Thursday, July 26, 2012


The No Hellos Diet

I read this book today at work. It took me about three hours, and would have taken less time but I kept making myself put the book down for a minute, to slow down, so as not to miss things. Part of the quickness of the read is because the book keeps you turning pages. Part of it is because the book is very short--81 pages of text, probably like 30K words--too short in my mind to be considered a true novel. And part of it is because the level of language is pretty basic--short sentences, minimal description, limited vocabulary--you never really have to work hard to understand anything.

That said, I think it's a great book, with occasional moments of brilliance, and just a few fumbles. I've read three books and one chapbook by Sam Pink, and I think this is the best of them all.

Basically, it strikes me as a well-crafted existential novel, reminiscent in places of The Stranger by Albert Camus, but effectively capturing the typical existence of today. The protagonist--a vaguely sketched "you"--goes through month after month of meaninglessness, often wondering whether being alive is appreciably better than being dead. He gets no particular joy from anything, and feels no sense of connection with anyone, but isn't particularly lonely or sad, either. He works a low-pay, un-fulfilling job, but he doesn't suffer from it because there's nothing he'd rather do with his time, anyway. He's too apathetic to feel oppressed, and therefore there is no meaning in his oppression. He's just there, passing time.

While that might sound like a boring premise, the book is actually pretty amusing. Sam Pink has an excellent eye for the absurdities of our daily lives--somehow he clearly sees the relentless, glaring stupidity that we take for granted--example: a candy wrapped in a "neon-colored package with a small monster--eyes coming out of its skull--looking at the words 'MEGA STICK'". He's also got a bizarre/perverse imagination that leads to some stunningly original thoughts--like what would happen if the taffy candy in that MEGA STICK package was so sticky it pulled all the teeth out of your head, and then you'd "just stand there holding a drooping piece of taffy studded with teeth". And his ear for dialogue is wonderful, capturing a variety of dialects and accents, revealing conversations that are completely ridiculous and utterly believable. You might even LOL once or twice while you read this book; at the very least, Pink is way funnier, and funner, than Albert Camus.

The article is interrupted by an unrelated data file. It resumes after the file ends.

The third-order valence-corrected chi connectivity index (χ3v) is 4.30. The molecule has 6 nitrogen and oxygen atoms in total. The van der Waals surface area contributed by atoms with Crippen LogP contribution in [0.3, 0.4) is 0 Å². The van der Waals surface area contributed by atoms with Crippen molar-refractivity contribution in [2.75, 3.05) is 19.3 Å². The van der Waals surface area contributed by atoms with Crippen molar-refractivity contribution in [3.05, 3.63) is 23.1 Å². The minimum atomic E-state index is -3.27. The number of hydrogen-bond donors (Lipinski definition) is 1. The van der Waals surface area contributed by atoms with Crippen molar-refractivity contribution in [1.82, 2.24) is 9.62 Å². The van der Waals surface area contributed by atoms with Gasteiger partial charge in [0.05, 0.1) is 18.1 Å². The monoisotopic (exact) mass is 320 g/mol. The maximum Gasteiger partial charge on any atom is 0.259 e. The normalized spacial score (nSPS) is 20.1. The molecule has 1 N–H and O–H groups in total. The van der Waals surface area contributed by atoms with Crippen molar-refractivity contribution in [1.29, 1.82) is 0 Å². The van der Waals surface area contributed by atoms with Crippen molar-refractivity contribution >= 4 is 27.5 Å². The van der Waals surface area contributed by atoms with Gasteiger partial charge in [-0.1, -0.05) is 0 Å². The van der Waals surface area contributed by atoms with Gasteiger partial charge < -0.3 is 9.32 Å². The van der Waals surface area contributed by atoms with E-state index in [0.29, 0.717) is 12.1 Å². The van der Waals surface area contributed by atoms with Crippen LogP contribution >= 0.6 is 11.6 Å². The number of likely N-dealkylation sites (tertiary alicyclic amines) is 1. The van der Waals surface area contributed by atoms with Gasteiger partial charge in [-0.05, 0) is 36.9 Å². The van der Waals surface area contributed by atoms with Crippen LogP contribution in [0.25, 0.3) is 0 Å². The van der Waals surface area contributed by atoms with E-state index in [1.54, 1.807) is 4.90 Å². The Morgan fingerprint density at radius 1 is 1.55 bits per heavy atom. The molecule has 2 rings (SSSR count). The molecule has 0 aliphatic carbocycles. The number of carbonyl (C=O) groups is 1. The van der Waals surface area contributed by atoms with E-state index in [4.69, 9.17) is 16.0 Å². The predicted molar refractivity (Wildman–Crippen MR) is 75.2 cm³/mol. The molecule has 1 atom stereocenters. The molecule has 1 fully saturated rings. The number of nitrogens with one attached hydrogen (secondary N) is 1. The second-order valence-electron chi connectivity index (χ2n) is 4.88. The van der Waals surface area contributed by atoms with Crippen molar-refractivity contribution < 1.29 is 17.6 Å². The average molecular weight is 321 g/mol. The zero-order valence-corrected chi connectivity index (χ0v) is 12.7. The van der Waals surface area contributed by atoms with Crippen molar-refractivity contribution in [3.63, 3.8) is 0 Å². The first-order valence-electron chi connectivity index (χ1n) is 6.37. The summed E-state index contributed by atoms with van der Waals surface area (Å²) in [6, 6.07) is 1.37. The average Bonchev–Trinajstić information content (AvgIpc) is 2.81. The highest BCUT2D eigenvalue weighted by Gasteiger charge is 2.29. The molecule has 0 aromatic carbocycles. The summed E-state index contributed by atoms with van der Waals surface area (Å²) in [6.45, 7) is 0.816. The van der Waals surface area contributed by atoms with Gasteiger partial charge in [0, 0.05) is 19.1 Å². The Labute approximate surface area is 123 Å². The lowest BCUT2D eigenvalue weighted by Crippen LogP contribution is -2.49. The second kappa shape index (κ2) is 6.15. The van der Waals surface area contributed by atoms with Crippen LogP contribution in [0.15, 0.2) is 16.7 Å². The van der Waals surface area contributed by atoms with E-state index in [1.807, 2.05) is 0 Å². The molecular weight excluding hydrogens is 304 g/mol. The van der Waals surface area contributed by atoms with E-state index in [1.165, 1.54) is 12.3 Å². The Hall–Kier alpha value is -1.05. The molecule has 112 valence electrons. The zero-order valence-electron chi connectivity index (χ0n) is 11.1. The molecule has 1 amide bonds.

The main downside is that, for the most part, the novel never goes anywhere. There is a hint of development in the protagonist's physical condition--his ear infection that get's worse, his developing dizziness and discomfort with bright lights and blaring sound--but it isn't pursued to any significant extent. Then again, in a book that focuses on the meaninglessness of life, having a plot that never really goes anywhere might just be the whole point.

P.S. On a different topic: might be a bit prudish or oversensitive of me, but the name of this press makes me leery.  If you're a sheltered young American who's never had the misfortune of actually dealing with authentic fascists, the word "fascist" might seem like a fun word to use lightly.  But for the millions of people in the world who've had immediate family killed by fascists, the word has very real significance.

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